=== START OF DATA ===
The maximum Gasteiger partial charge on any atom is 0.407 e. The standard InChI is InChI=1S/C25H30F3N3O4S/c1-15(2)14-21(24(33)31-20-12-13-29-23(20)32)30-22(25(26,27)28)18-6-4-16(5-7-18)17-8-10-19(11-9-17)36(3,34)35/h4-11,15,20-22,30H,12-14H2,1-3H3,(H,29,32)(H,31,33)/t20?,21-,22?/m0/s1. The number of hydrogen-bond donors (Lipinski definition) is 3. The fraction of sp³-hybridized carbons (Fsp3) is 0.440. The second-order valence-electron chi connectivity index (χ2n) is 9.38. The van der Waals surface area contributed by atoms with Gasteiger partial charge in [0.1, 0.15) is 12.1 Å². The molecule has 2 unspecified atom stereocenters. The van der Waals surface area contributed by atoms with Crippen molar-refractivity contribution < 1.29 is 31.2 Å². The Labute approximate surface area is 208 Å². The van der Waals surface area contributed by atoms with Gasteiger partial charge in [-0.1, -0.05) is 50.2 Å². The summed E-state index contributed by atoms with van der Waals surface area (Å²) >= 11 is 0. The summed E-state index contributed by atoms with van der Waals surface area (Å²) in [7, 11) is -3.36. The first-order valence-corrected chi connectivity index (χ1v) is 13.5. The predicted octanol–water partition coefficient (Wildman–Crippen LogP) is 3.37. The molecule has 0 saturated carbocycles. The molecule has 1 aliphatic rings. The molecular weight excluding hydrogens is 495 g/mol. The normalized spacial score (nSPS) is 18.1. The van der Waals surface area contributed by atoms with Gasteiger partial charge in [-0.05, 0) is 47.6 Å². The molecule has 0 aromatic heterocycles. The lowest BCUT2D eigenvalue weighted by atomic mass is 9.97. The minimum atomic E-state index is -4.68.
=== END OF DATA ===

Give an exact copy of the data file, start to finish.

The maximum Gasteiger partial charge on any atom is 0.407 e. The standard InChI is InChI=1S/C25H30F3N3O4S/c1-15(2)14-21(24(33)31-20-12-13-29-23(20)32)30-22(25(26,27)28)18-6-4-16(5-7-18)17-8-10-19(11-9-17)36(3,34)35/h4-11,15,20-22,30H,12-14H2,1-3H3,(H,29,32)(H,31,33)/t20?,21-,22?/m0/s1. The number of hydrogen-bond donors (Lipinski definition) is 3. The fraction of sp³-hybridized carbons (Fsp3) is 0.440. The second-order valence-electron chi connectivity index (χ2n) is 9.38. The van der Waals surface area contributed by atoms with Gasteiger partial charge in [0.1, 0.15) is 12.1 Å². The molecule has 2 unspecified atom stereocenters. The van der Waals surface area contributed by atoms with Crippen molar-refractivity contribution < 1.29 is 31.2 Å². The Labute approximate surface area is 208 Å². The van der Waals surface area contributed by atoms with Gasteiger partial charge in [-0.1, -0.05) is 50.2 Å². The summed E-state index contributed by atoms with van der Waals surface area (Å²) >= 11 is 0. The summed E-state index contributed by atoms with van der Waals surface area (Å²) in [7, 11) is -3.36. The first-order valence-corrected chi connectivity index (χ1v) is 13.5. The predicted octanol–water partition coefficient (Wildman–Crippen LogP) is 3.37. The molecule has 0 saturated carbocycles. The molecule has 1 aliphatic rings. The molecular weight excluding hydrogens is 495 g/mol. The normalized spacial score (nSPS) is 18.1. The van der Waals surface area contributed by atoms with Gasteiger partial charge in [-0.05, 0) is 47.6 Å². The molecule has 0 aromatic heterocycles. The lowest BCUT2D eigenvalue weighted by atomic mass is 9.97. The minimum atomic E-state index is -4.68.